William J. Horton’s primary interest is in the genetic, molecular and behavioral underpinnings of circadian rhythms and sleep. Receiving this travel award has allowed him to present some work on the effect of light exposure on human cognition, especially as it relates to mother/child interactions and the potential for poor parenting decisions & child maltreatment.

Dr. Paolo Margaria

Molecular and cellular biology of the interactions between obligate plant pathogens (viruses and phytoplasmas) and their hosts. Specifically, the research at PSU (Dr. Rosa laboratory, Department of Plant Pathology and Environmental Microbiology) was focused on the characterization of plant ourmiaviruses defective in movement and on the sub-cellular localization of the viral movement protein in the host cell.

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Dr. Marzia Angela Cremona

Marzia Angela Cremona works with development and generalization of statistical techniques (in particular of Functional Data Analysis techniques) to be applied to genomic and epigenomic datasets relevant to the study of regional variation in mutation processes and features characterizing the genome.

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Dr. Yin-Ting Yeh

Yin-Ting Yeh studies the applications of Nanomaterials in infectious disease studies.

Dr. Elisabeth M. Whyte

Elisabeth M. Whyte is interested in how children and adolescents with autism spectrum disorders learn social and communicative information. In addition, she seeks to measure the effectiveness of autism interventions designed to improve social and communication skills.

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Dr. Eric C. Yip

Eric C. Yip is interested in intraspecific cooperation and conflict in both social and sexual contexts. He has previously studied the costs and benefits of group living in spiders, as well as the effects of sexual cannibalism on mate choice. His current research examines sexual behavior in the goldenrod gall fly and how its host plant, a voyeur of fly sex pheromone, influences sexual selection. This work has also led to the exploration of plant defense and its broader impacts on the goldenrod population and community.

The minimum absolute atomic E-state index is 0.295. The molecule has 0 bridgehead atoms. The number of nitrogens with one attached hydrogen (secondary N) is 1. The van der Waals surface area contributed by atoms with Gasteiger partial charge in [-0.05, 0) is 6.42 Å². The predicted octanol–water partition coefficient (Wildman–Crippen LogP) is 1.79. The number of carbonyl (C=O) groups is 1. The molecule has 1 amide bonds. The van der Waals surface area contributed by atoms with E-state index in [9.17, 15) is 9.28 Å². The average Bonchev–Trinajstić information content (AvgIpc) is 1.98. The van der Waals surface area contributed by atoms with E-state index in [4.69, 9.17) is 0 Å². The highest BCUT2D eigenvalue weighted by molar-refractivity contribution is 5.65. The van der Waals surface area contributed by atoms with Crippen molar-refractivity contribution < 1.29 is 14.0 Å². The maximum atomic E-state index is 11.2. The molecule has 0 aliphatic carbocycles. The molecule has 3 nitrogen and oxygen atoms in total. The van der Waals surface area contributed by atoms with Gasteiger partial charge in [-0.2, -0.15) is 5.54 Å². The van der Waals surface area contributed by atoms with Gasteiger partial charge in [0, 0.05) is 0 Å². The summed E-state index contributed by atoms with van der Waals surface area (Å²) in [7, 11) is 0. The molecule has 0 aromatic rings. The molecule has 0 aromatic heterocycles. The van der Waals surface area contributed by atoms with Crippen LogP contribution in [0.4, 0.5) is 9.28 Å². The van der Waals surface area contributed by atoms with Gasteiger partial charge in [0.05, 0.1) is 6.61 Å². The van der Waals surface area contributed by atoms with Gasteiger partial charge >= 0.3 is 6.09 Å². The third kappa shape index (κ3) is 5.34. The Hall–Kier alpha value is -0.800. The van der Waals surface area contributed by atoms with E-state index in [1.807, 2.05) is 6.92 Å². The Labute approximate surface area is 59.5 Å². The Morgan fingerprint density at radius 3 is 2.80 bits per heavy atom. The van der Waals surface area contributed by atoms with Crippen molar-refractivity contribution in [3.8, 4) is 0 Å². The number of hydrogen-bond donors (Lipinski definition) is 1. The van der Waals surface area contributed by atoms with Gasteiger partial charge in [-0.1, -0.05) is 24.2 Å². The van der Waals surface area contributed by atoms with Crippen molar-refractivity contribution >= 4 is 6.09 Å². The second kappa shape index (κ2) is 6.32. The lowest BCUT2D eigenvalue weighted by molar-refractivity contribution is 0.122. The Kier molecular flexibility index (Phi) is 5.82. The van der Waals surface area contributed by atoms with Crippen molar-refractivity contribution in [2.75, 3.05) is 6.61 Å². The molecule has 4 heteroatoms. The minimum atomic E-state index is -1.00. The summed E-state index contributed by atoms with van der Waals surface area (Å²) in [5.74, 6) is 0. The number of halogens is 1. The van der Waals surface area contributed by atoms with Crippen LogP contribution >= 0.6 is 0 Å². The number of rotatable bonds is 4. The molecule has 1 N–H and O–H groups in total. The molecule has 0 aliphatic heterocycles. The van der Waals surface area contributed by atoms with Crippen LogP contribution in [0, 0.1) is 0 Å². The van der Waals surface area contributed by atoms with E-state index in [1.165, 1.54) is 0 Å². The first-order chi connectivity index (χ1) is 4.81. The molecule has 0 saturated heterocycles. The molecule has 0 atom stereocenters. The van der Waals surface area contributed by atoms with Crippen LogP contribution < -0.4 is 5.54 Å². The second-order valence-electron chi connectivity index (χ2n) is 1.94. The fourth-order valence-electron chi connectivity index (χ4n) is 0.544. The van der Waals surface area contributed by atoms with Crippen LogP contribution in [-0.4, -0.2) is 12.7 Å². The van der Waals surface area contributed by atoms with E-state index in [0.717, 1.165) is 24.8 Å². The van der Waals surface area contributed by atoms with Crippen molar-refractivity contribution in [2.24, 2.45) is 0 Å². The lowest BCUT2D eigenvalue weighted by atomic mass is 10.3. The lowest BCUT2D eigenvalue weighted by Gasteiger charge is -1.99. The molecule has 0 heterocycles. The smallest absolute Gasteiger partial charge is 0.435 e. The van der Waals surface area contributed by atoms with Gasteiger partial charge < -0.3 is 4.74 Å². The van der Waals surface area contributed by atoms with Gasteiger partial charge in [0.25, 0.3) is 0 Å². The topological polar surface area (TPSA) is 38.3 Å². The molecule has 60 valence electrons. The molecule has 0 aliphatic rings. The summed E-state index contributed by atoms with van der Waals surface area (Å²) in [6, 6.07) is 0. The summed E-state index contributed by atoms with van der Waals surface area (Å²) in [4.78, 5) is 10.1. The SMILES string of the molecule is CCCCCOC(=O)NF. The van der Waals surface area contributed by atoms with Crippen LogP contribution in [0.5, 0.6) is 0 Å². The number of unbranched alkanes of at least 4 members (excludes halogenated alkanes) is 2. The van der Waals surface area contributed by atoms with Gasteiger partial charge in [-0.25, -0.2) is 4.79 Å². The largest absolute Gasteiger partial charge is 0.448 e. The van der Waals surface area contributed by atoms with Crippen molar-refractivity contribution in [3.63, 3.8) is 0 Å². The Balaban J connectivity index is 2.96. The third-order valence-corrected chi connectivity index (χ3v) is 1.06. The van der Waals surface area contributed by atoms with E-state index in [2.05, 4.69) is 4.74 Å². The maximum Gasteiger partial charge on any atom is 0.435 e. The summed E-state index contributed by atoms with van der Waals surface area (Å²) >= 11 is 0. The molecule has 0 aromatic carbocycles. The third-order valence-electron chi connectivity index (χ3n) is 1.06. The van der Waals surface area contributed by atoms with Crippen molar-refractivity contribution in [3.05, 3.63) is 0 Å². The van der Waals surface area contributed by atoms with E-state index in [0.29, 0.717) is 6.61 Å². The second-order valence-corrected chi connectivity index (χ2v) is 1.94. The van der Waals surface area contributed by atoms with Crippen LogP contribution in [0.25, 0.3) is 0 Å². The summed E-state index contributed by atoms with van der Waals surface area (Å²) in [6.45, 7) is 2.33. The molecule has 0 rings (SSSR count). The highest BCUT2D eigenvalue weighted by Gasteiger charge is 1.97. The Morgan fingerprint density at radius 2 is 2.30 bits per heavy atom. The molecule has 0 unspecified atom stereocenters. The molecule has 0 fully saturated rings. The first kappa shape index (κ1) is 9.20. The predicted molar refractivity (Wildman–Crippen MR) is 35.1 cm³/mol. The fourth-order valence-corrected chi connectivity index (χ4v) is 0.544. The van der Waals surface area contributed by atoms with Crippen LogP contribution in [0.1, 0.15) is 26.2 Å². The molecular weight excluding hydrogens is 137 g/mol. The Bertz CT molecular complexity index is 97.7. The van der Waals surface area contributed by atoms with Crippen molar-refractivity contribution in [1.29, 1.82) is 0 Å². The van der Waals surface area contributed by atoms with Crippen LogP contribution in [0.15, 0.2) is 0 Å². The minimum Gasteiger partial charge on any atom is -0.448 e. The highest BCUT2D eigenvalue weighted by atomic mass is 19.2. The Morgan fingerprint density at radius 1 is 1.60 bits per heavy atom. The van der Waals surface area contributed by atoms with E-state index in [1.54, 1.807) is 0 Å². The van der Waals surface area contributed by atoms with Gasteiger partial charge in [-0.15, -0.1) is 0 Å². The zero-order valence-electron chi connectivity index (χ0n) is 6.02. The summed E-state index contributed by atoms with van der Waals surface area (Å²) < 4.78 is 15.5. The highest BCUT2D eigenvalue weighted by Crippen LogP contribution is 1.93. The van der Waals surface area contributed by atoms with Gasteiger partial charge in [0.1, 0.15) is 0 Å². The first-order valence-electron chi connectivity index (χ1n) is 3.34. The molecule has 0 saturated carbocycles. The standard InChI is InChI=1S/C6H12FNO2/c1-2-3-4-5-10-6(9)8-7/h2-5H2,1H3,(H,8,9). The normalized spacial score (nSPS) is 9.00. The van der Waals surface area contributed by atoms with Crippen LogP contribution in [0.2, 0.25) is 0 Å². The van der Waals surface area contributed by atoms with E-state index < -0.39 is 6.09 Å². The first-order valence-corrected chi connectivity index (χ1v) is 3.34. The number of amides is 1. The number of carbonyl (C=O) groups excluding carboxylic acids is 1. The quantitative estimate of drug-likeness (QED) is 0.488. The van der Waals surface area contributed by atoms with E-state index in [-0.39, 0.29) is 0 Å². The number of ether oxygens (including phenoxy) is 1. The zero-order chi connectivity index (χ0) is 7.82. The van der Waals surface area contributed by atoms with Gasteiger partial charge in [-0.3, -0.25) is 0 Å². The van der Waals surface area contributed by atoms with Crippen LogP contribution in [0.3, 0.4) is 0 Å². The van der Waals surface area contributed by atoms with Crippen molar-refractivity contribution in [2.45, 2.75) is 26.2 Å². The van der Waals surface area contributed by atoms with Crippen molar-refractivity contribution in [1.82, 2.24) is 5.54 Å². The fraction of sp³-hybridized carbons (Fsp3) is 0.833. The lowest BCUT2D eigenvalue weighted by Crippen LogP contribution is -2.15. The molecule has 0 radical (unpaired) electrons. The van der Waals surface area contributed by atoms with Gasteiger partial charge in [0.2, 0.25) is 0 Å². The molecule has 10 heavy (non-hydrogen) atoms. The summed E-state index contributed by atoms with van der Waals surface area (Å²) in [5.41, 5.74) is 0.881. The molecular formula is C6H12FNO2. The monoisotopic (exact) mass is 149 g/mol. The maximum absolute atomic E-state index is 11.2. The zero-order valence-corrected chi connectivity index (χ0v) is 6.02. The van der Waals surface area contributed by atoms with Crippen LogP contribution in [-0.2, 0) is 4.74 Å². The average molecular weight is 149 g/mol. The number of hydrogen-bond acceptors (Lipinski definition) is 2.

Dr. Allison Baczynski

Allison Bacynski is interested in periods of climate change that took place in Earth’s past in an effort to better understand what might happen in the future as a result of human-induced climate change. In particular, she studies the effects of climate change on carbon that is stored in soils. One of the major questions today is whether soils are a source or sink for carbon and how they will react to increasing atmospheric carbon dioxide. Currently at Penn State she is developing a new generation of instrumentation for stable isotope analyses that will help us answer this critical question.

Dr. Laurel Pearson

Laurel Pearson’s research focuses on human population genetics and human variation, with a particular interest in the genetic and environmental contributions to complex disease and health disparities.

Dr. Neil Kuanhsun Huang


Researcher in the College of Health and Human Services within the Department of Nutritional Health.

Dr. Diwakar Bastihalli Tukaramrao

Researcher in the College of Agricultural Sciences within the Department of Veterinary and Biomedical Sciences.